Micander, sent to the Arabian desert to find a harp and fight a cannibal for it, defeats the cannibal and claims the instrument, plays it to hear its beauty but it instead makes him dumb. Terpander, sent to Asia to find a vial of a virgin’s tears, finds it, but it is actually venomous water, which sends him into a frantic humor. Theonas, sent to a perilous island in search of a golden book guarded by harpies, gets the book, opens it to read its spells, but it emits a dusty fog which blinds him (Ch10). In Ch11 Chinon meets the brothers one by one. He meets Terpander first, relieves him of the vial’s madness but assumes it himself. Then he meets Micander and pulls the instrument from his grasp, freeing Micander but losing use of his own tongue in the process. Chinon takes a boat and finds the island by chance, finds Theonas, snatches the book from him, goes blind but thereby restores Theonas’s sight. The witch, dismayed that the brothers are freed of their torments, encloses Chinon in a rock guarded by a giant. The vial, harp and book vanish and his wits are restored but his liberty is now lost.
Cador, missing his son terribly, implores Arthur to deploy some knights in search of him. Sir Calor, son of Lancelot and Celestina, is chosen. Merlin is consulted for advice (Ch12). (Return to the subplot: Each son in turn encounters their father as a bear and tries to kill him but fortunately fails. Theonas draws blood and thinks he has killed the bear.) Chinon and the knights intercept the witch, she begs for her life. She takes them to the imprisoned Cassiopea where her brothers have found her too. The witch releases them and Cassiopea pardons her! The witch tells Cassiopea of the feats Chinon has undertaken for her love. He offers himself to her. Bessarian is brought in as a bear and the witch restores him. Chinon and Cassiopea wed (Ch13).
References to the Play
In his Pleasant notes upon Don Quixot (1654), Edmund Gayton commented on the shortcomings of the English stage, noting: "nor are the incongruities and absurdities of our owne stage any lesse or more excusable, it being a long time us'd to historicall arguments, which could not be dispatched but by Chorus, or the descending of some god, or a Magitian: As in the playes of Bungy, Bacon, and Vandarmast, the three great Negromancers, Dr Faustus, Chinon of England, and the like" (272).
John Taylor, the Water Poet, twice refers to Chinon in the context of other fantastic adventurers, though it is unclear whether he refers to the play or the romance:
For the progresse of Coriat was but a walke in regard of my Shillings perambulations: and if the Inke and Paper-murdering fictions should be true of Amadis de Gaule, Huon, Sir Egre, Beuis, Guy, the Mirrour of Knighthood, the seuen champions, Chinon, Sir Dagonet, Triamore, Launcelet, Don Spatterlash of Toledo, Monseiur Mallegrindo, Knight of the frozen Ile: If it were possible that all their lyes should be true, of the great Trauels of those imaginarie and neuer seene Worthies, yet must they all come short of the praise that is due to my trauelling Twelue-pence. (A shilling or, The trauailes of twelue-pence, sig.A3v)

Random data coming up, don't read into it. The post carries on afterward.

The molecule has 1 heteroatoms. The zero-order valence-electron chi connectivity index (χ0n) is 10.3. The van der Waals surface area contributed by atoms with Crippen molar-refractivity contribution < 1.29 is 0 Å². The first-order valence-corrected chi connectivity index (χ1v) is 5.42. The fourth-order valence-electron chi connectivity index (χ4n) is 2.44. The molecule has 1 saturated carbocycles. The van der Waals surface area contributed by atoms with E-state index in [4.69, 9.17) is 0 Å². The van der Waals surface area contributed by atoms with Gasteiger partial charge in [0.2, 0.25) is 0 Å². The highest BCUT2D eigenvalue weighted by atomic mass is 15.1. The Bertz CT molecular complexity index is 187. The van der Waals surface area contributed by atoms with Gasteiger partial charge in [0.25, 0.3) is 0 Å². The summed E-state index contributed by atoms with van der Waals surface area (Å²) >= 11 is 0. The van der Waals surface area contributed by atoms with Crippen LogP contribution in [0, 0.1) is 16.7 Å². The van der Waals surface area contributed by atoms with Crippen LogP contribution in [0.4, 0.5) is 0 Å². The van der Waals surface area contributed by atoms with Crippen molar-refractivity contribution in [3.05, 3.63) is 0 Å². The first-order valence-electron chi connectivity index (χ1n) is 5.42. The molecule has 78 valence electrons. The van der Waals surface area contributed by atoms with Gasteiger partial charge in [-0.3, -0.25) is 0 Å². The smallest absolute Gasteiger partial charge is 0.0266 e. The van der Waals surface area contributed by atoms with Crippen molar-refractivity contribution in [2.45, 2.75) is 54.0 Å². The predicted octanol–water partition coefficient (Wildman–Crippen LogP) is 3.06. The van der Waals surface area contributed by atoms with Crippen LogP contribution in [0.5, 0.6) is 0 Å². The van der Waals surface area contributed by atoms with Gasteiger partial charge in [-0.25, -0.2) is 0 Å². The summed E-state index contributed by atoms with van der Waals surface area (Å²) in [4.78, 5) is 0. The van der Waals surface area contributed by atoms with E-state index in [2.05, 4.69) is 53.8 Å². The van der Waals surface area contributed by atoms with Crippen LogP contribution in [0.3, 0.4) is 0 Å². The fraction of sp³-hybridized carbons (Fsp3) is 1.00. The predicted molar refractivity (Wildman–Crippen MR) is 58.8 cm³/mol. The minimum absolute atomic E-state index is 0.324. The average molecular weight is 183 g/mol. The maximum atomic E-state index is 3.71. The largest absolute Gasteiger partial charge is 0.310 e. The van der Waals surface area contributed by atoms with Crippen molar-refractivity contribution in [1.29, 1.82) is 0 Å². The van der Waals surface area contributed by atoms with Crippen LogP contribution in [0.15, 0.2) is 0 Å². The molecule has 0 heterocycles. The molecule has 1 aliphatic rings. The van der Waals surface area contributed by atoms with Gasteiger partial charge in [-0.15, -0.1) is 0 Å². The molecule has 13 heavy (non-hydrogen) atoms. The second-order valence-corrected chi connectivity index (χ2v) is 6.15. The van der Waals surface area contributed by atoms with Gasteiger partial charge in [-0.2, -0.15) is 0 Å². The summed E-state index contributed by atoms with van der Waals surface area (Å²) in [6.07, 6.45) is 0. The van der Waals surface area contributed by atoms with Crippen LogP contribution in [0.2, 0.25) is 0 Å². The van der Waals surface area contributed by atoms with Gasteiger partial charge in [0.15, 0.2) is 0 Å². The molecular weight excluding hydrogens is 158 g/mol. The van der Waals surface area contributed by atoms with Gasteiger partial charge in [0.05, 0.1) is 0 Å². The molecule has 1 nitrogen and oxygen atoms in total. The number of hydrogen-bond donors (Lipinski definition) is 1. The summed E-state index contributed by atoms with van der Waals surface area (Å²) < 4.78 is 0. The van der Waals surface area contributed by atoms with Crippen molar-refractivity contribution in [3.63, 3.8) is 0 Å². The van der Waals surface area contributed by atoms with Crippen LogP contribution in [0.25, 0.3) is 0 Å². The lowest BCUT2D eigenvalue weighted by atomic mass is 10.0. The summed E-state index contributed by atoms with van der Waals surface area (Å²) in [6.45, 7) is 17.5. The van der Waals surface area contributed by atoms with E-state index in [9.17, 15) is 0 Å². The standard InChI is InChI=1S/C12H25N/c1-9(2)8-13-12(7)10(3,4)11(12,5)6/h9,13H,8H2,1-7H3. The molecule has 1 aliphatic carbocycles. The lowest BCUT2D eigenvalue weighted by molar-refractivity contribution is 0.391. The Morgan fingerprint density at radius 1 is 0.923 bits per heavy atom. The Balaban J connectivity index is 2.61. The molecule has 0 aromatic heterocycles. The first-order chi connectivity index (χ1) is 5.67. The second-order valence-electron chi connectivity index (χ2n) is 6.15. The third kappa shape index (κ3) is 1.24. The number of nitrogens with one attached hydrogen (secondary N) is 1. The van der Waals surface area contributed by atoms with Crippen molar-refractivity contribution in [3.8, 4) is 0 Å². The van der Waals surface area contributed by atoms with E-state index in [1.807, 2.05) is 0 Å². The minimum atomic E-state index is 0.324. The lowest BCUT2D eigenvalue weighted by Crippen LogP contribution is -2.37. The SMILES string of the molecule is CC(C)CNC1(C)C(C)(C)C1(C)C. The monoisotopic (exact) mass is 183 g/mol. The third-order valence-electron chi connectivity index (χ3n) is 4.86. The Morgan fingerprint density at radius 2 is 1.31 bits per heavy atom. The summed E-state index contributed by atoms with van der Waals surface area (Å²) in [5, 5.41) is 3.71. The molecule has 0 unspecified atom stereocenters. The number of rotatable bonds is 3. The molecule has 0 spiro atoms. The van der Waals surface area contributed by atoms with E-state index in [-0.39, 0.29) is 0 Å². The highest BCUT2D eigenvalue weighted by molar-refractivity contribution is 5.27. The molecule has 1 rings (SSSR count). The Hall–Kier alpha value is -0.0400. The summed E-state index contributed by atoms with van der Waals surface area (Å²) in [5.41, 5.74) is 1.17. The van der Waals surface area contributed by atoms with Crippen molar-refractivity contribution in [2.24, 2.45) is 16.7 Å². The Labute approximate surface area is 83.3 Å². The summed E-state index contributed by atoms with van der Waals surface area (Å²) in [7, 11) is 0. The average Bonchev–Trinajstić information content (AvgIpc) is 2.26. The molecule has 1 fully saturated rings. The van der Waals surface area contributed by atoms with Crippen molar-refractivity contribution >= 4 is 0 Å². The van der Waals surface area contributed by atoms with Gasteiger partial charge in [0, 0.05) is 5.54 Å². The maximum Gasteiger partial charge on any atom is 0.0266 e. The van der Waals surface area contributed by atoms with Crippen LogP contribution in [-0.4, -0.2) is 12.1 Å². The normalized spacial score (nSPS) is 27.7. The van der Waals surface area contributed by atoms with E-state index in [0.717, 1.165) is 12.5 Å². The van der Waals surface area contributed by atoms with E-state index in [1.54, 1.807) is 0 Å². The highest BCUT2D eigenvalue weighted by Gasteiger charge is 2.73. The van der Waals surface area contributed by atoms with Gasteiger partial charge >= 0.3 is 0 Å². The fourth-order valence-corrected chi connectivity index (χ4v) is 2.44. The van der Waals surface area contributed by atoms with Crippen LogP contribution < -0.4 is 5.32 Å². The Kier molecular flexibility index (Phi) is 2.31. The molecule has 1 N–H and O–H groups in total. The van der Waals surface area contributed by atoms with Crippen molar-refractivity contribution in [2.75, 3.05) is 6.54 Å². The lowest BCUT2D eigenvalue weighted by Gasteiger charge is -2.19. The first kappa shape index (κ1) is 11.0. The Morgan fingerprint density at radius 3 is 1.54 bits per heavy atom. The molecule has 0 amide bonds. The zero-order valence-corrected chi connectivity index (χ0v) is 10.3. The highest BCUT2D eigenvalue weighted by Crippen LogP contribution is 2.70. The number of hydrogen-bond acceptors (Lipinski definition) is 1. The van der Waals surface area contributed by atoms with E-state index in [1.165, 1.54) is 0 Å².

IN all Ages and Countries, it hath euer bin knowne, that Famous men haue florished, whose worthy Actions, and Eminency of place, haue euer beene as conspicuous Beacons Burning and blazing to the Spectators view: the sparkes & flames whereof hath sometimes kindled Courage in the most coldest and Effeminate Cowards; as Thersites amongst the Grecians, Amadis de Gaule, and Sir Huon of Burdeaux in France: Sir Beuis, Gogmagog, Chinon, Palmerin, Lancelot, & Sir Tristram amongst vs here in England, Sir Degre, Sir Grime, and Sir Gray Steele in Scotland, Don Quixot with the Spaniards, Gargantua almost no where, Sir Dagonet, and Sir Triamore any where... (The great O Toole, sig.A4)
Fleay (2.304) thinks that the S.R. entry for Middleton's romance refers to the lost play, but his assertion has been disputed by subsequent critics including Greg (2.178).
Knutson links this play to a possible sequel, Tristram de Lyons, performed by the Admiral's Men in 1599. She observes that The Famous Historie of Chinon of England carries a sub-title that names Tristram of Lyons: "With the worthy Atchieuement of Sir Lancelot du Lake, and Sir Tristram du Lions for faire Laura." Perhaps, then, the Tristram play was a "spin-off" from "Chinon"'s success in play and pamphlet form. ("Toe" 29).
See also Wiggins serial number 1027.
For What It's Worth
Gayton also tells us of Chinon's common alternative title, "Chinon of England, or the Foole transform'd" (3), noting that "by both those names that Knight was ever remembred" (87).
The Middleton romance may have in turn been influenced by the Chinon story in the first novel of the fifth day in Boccaccio's Decameron, "Wherein is approued, that Loue (oftentimes) maketh a man both wise and valiant":
Chynon, by falling in loue, became wise, and by force of Armes, winning his faire Lady Iphigenia on the Seas, was afterward imprisoned at Rhodes. Being deliuered by one named Lysimachus, with him he recouered his Iphigenia againe, and faire Cassandra, euen in the middest of their mariage. They fled with them into Candye, where after they had married them, they were called home to their owne dwelling. (fol.178v)
Boccaccio tells us that the boy's true name by baptism was Galesus, but because he was a fool whom no amount of tutoring could improve, "they gaue him the name of Chynon, which in their natiue Countrey language, and diuers other beside, signifieth a very Sot or Foole, and so was he termed by euery one" (179).
Site created and maintained by David McInnis, University of Melbourne; updated 16 June 2015.